Catalyst Serverless - A Quick Start Guide

This section covers the overall steps involved in creating and developing your Catalyst applications by leveraging the Catalyst Serverless components. You can engineer, test, and deploy robust applications and microservices of any scale using the various components of Serverless.

  1. Create a Project - Access the Catalyst console to create a new project. After the project creation is complete, you will be able to access all components of Serverless and other Catalyst services from the console.
Note: You can familiarize yourself with the various services and components and gain a more practical understanding of Catalyst by using the step-by-step guide present in the Tutorials section.

Additionally, you can also create a new project in the local environment by initializing it from the CLI. You can initialize project resources like functions, or client services along with the project. You must first install Catalyst CLI and log in to your remote account before you can access the Catalyst commands and work with your application locally.

  1. Engineer your application - You can initialize your function components as a Basic I/O,Advanced I/O, Event, Cron, Integration, or Browser Logic. You can then code your application locally using an IDE of your preference.
Note: You can also add new functions in an existing project directory using the Catalyst CLI command: catalyst functions:add.

Catalyst Serverless functions can be coded in:

When you initialize your functions, you can choose the stack and install the required dependencies. A few configuration files pertaining to Catalyst will also be installed in your local project directory.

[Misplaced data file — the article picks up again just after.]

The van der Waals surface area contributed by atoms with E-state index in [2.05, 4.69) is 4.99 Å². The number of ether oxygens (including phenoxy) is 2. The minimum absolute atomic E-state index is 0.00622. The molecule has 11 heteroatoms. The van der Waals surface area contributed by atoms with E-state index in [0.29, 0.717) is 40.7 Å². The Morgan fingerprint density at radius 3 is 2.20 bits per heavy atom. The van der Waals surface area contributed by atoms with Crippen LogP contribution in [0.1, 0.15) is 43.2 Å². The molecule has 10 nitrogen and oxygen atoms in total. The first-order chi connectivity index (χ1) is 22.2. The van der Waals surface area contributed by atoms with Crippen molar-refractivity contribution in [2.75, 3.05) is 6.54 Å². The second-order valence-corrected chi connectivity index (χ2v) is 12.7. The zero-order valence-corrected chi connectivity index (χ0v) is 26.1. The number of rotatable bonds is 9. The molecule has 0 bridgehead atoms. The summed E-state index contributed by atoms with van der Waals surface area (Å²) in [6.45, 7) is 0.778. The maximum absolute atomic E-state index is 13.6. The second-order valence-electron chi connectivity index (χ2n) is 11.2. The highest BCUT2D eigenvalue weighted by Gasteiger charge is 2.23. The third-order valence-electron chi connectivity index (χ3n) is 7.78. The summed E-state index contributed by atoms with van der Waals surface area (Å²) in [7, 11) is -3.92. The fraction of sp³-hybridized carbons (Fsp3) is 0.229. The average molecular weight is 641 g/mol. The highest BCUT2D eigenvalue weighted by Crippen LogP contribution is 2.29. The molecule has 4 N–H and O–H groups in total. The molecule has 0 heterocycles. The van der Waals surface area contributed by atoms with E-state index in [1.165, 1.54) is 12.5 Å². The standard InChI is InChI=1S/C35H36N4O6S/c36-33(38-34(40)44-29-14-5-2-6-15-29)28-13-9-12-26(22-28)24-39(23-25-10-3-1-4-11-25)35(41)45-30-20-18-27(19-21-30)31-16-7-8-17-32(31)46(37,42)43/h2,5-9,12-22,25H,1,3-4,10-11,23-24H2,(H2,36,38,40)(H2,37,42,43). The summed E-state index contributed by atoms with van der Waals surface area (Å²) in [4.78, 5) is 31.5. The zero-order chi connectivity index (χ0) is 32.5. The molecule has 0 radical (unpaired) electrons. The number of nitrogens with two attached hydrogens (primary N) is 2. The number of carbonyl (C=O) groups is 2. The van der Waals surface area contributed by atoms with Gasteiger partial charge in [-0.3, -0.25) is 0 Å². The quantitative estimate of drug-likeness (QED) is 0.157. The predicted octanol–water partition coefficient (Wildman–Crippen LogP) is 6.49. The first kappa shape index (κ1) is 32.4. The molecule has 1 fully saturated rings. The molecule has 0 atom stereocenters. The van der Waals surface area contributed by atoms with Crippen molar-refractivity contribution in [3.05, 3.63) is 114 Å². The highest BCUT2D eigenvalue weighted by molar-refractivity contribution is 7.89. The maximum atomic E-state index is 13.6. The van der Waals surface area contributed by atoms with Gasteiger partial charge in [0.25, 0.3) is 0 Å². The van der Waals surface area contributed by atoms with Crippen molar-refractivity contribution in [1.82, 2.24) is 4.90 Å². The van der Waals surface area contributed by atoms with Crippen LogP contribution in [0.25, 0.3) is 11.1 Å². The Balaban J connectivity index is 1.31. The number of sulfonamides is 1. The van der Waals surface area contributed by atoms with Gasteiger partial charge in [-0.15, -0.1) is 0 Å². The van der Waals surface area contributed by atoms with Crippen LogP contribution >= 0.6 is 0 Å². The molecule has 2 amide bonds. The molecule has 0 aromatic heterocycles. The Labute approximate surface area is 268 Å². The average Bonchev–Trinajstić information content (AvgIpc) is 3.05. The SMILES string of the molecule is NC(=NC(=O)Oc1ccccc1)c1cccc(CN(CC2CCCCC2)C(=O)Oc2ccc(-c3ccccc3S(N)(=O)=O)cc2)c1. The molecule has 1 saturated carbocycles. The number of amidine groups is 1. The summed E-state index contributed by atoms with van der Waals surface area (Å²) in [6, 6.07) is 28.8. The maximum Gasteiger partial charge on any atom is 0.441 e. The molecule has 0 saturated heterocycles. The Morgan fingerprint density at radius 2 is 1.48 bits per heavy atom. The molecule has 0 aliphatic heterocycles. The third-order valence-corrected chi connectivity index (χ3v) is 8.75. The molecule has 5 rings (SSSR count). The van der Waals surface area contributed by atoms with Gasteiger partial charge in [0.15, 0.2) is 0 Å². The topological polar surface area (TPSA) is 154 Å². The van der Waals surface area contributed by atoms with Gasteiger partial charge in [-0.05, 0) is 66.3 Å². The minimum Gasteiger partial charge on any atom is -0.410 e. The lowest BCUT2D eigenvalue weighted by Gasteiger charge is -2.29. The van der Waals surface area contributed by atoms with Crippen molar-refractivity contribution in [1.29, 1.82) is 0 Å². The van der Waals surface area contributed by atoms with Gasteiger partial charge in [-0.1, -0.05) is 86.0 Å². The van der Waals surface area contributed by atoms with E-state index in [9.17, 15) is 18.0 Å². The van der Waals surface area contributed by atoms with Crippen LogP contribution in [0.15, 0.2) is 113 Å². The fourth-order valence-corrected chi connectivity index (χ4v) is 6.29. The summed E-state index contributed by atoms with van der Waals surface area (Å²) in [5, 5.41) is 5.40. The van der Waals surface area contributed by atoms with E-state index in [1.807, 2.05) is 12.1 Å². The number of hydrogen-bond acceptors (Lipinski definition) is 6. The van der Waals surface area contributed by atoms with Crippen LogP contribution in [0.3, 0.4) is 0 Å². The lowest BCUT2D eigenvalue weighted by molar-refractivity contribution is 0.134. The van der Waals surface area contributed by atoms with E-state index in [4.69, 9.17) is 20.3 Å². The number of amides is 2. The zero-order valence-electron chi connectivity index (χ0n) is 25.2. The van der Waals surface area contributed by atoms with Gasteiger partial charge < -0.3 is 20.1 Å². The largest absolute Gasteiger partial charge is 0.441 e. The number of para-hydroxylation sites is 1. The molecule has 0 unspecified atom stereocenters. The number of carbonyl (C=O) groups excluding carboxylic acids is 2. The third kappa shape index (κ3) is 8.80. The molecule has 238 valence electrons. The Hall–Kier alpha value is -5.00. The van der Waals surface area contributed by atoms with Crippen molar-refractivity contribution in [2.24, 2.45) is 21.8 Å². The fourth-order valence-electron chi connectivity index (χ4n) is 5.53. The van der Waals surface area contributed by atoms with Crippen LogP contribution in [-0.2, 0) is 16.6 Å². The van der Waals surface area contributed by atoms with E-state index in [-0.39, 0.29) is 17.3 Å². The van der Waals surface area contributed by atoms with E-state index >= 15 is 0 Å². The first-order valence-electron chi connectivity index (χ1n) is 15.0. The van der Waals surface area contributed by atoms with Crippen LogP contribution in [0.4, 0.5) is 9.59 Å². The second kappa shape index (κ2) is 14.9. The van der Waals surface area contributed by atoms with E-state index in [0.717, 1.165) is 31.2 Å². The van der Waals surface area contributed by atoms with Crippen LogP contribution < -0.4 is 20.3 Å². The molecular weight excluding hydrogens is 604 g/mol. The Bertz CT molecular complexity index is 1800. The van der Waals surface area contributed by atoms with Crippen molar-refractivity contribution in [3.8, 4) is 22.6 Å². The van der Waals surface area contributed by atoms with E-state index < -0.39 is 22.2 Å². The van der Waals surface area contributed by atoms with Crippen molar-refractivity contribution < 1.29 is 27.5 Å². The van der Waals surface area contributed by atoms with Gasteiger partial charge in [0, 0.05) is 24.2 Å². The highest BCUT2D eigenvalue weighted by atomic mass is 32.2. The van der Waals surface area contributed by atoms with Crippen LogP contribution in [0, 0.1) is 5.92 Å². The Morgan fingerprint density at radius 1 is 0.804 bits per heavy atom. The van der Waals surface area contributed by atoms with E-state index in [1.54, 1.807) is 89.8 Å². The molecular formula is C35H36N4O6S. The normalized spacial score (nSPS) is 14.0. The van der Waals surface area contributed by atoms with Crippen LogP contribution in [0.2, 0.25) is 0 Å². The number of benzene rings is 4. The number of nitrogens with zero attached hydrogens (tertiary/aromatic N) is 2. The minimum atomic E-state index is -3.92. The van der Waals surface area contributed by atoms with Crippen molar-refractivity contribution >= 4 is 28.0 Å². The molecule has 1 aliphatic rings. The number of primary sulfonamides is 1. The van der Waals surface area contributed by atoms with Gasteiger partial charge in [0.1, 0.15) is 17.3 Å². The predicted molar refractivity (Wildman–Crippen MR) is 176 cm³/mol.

You can refer the code templates present in Catalyst SDKs to incorporate Catalyst CloudScale components in your application, such as for backend functionalities like database, storage, caching, etc and build anything from a simple microservice to a robust enterprise application. There are exclusive SDKs present for each of the supported programming languages, and you also have SDKs available for engineering Web, Android, iOS, and Flutter applications.

Addionally, you can employ Circuits to orchestrate your applications workflow from the console. Security Rules will contain default security definitions for your Basic I/O and Advanced I/O functions.

You can also build and deploy your application or service as an AppSail solution as an entire package. The PaaS component enables you to develop solutions independent of Catalyst and simply host them onto the platform.

  1. Test your application - You can test your project resources like the functions or AppSail locally using the catalyst serve CLI command. You can also test the endpoints of your application by accessing them through their catalyst-generated URLs, or test functions by launching a shell for functions by using the CLI command catalyst functions: shell.

  2. Deploy to console - Deploy your project resources to the console from the CLI using the catalyst deploy command after you test them locally. You can also upload functions directly in the console.

  3. Log and Monitor - You can now avail the components of Catalyst DevOps to log and monitor your function. You can also secure your function endpoints, and perform all operations management tasks with DevOps.

  4. Deploy to production - When your application or microservice is ready to be deployed, you can migrate your resources to the production environment.

You can continue to monitor your applications with Catalyst DevOps.

Note: The sequence of steps specified here might differ based on your business or application logic, or your specific use case. The flow mentioned in the deploying and testing phases of the application can be altered based on your requirements. This is a generic set of guidelines that is suitable for a typical small to mid-scale, client-based application or microservice.

Last Updated 2023-09-02 13:42:08 +0530 +0530